At the commonly recommended cutoff score of <26 for MCI, one review found that the MoCA has an estimated 93.7% sensitivity and 58.8% specificity. These accuracy results are higher than older assessments like the MMSE. However, patients scoring in this range may already have noticeable symptoms of MCI, rather than subtle signs of dementia’s earlier stages. 

On the other hand, lower specificity means that many healthy people score in this range for reasons unrelated to cognitive decline, and they would not be identified as having MCI by more comprehensive testing.

Still, even with the MoCA’s higher accuracy rate, these limitations do raise the question:

Can Patients Pass the MoCA Test and Still Have Dementia?

It is possible that a patient can pass the MoCA test and still have mild cognitive impairment or dementia. The MoCA is just one tool used to assess cognitive function, and its sensitivity is not perfect. With its short length, simple exercises, and other limitations (see below), it is doubtful that it can pick up on every subtle sign of cognitive decline.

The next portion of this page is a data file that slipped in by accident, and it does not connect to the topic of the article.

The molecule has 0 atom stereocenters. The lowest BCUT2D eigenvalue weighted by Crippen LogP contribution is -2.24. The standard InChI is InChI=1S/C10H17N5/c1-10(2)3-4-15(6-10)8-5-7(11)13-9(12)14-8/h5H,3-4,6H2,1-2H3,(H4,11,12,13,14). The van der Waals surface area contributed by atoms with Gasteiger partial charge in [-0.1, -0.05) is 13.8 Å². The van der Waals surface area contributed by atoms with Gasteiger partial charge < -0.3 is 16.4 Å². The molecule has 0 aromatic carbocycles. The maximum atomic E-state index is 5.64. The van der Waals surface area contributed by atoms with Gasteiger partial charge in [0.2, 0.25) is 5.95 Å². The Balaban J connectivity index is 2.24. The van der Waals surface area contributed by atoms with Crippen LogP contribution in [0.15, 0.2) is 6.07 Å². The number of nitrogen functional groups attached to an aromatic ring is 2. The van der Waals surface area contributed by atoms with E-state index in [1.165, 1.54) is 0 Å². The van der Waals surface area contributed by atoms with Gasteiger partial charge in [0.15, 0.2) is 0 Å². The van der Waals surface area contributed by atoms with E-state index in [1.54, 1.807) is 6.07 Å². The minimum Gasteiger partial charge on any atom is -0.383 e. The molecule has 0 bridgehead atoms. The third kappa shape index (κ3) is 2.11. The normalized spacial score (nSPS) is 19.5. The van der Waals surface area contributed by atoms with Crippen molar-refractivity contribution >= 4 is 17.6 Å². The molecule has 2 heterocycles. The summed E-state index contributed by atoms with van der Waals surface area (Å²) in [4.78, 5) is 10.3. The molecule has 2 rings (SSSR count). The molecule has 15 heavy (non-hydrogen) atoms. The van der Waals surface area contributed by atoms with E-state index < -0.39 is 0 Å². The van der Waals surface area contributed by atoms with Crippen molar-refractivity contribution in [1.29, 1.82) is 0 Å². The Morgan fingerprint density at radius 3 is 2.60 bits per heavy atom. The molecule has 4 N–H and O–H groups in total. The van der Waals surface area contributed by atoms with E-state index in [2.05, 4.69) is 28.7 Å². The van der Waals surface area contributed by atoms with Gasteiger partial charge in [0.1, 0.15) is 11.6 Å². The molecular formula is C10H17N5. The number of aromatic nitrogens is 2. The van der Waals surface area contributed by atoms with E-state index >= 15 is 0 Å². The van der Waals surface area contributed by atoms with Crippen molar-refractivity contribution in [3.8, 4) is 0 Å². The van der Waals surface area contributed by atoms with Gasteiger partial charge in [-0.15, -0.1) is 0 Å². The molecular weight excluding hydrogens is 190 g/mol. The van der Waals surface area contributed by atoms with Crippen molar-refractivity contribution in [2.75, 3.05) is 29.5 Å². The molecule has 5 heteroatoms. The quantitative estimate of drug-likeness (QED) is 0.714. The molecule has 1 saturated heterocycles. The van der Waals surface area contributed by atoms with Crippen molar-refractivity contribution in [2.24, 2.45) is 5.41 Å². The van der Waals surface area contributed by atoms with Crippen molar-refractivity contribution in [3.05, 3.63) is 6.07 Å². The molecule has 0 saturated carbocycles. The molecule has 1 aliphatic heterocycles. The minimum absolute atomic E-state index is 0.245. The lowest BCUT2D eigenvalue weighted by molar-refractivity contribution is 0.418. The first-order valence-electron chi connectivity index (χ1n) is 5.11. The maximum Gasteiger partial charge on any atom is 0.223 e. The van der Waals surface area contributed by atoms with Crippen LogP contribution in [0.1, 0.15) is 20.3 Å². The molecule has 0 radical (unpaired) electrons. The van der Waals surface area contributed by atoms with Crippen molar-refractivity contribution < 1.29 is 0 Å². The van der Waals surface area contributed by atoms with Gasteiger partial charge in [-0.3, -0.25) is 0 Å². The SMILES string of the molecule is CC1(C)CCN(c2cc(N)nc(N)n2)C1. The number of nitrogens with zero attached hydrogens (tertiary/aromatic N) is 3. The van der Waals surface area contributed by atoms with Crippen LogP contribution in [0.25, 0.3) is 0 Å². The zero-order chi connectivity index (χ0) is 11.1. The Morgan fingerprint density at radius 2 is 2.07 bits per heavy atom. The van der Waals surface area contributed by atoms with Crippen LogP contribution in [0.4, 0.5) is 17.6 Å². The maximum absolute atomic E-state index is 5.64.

The opposite is also common: patients who are cognitively healthy—as verified by detailed neuropsychological testing—can still score below 26 on the MoCA. These false positives, though unavoidable in any cognitive test, can cause unnecessary uncertainty while waiting for more detailed testing to confirm or rule out genuine cognitive deficits.

For PCPs administering the MoCA test, including it within a broad range of assessments and ongoing cognitive health discussions is necessary to increase its effectiveness. A standalone test may not be enough to make a firm decision about a patient's condition.

Strengths and Limitations of the MoCA Test